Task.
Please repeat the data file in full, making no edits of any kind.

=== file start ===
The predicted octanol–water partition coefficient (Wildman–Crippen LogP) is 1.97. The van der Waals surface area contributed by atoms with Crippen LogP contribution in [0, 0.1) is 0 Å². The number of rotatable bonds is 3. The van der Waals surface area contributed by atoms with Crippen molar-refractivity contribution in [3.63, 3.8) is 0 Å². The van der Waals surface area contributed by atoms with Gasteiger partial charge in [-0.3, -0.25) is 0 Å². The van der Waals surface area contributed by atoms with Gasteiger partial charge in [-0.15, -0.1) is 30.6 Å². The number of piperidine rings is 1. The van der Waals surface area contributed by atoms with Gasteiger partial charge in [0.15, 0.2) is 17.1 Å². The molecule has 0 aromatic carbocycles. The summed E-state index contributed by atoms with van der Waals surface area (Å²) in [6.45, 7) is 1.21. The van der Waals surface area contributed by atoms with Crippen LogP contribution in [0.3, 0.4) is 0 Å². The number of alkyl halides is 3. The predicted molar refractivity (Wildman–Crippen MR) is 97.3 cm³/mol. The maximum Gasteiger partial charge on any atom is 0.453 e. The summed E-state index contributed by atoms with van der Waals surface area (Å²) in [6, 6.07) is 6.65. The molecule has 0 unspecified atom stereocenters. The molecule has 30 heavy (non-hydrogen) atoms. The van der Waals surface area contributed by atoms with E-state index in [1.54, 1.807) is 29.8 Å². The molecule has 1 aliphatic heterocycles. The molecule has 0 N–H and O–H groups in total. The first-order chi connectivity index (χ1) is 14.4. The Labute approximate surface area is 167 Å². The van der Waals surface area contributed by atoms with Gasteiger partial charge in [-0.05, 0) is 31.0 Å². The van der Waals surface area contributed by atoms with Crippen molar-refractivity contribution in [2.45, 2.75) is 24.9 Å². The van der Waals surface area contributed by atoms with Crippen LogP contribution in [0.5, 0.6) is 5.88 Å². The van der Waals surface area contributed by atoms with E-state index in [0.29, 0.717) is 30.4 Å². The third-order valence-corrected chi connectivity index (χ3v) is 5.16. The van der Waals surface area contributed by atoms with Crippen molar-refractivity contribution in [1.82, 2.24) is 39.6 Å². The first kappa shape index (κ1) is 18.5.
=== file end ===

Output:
The predicted octanol–water partition coefficient (Wildman–Crippen LogP) is 1.97. The van der Waals surface area contributed by atoms with Crippen LogP contribution in [0, 0.1) is 0 Å². The number of rotatable bonds is 3. The van der Waals surface area contributed by atoms with Crippen molar-refractivity contribution in [3.63, 3.8) is 0 Å². The van der Waals surface area contributed by atoms with Gasteiger partial charge in [-0.3, -0.25) is 0 Å². The van der Waals surface area contributed by atoms with Gasteiger partial charge in [-0.15, -0.1) is 30.6 Å². The number of piperidine rings is 1. The van der Waals surface area contributed by atoms with Gasteiger partial charge in [0.15, 0.2) is 17.1 Å². The molecule has 0 aromatic carbocycles. The summed E-state index contributed by atoms with van der Waals surface area (Å²) in [6.45, 7) is 1.21. The van der Waals surface area contributed by atoms with Crippen LogP contribution in [0.3, 0.4) is 0 Å². The number of alkyl halides is 3. The predicted molar refractivity (Wildman–Crippen MR) is 97.3 cm³/mol. The maximum Gasteiger partial charge on any atom is 0.453 e. The summed E-state index contributed by atoms with van der Waals surface area (Å²) in [6, 6.07) is 6.65. The molecule has 0 unspecified atom stereocenters. The molecule has 30 heavy (non-hydrogen) atoms. The van der Waals surface area contributed by atoms with E-state index in [1.54, 1.807) is 29.8 Å². The molecule has 1 aliphatic heterocycles. The molecule has 0 N–H and O–H groups in total. The first-order chi connectivity index (χ1) is 14.4. The Labute approximate surface area is 167 Å². The van der Waals surface area contributed by atoms with Gasteiger partial charge in [-0.05, 0) is 31.0 Å². The van der Waals surface area contributed by atoms with Crippen molar-refractivity contribution in [2.45, 2.75) is 24.9 Å². The van der Waals surface area contributed by atoms with Crippen LogP contribution in [0.5, 0.6) is 5.88 Å². The van der Waals surface area contributed by atoms with E-state index in [0.29, 0.717) is 30.4 Å². The third-order valence-corrected chi connectivity index (χ3v) is 5.16. The van der Waals surface area contributed by atoms with Crippen molar-refractivity contribution in [1.82, 2.24) is 39.6 Å². The first kappa shape index (κ1) is 18.5.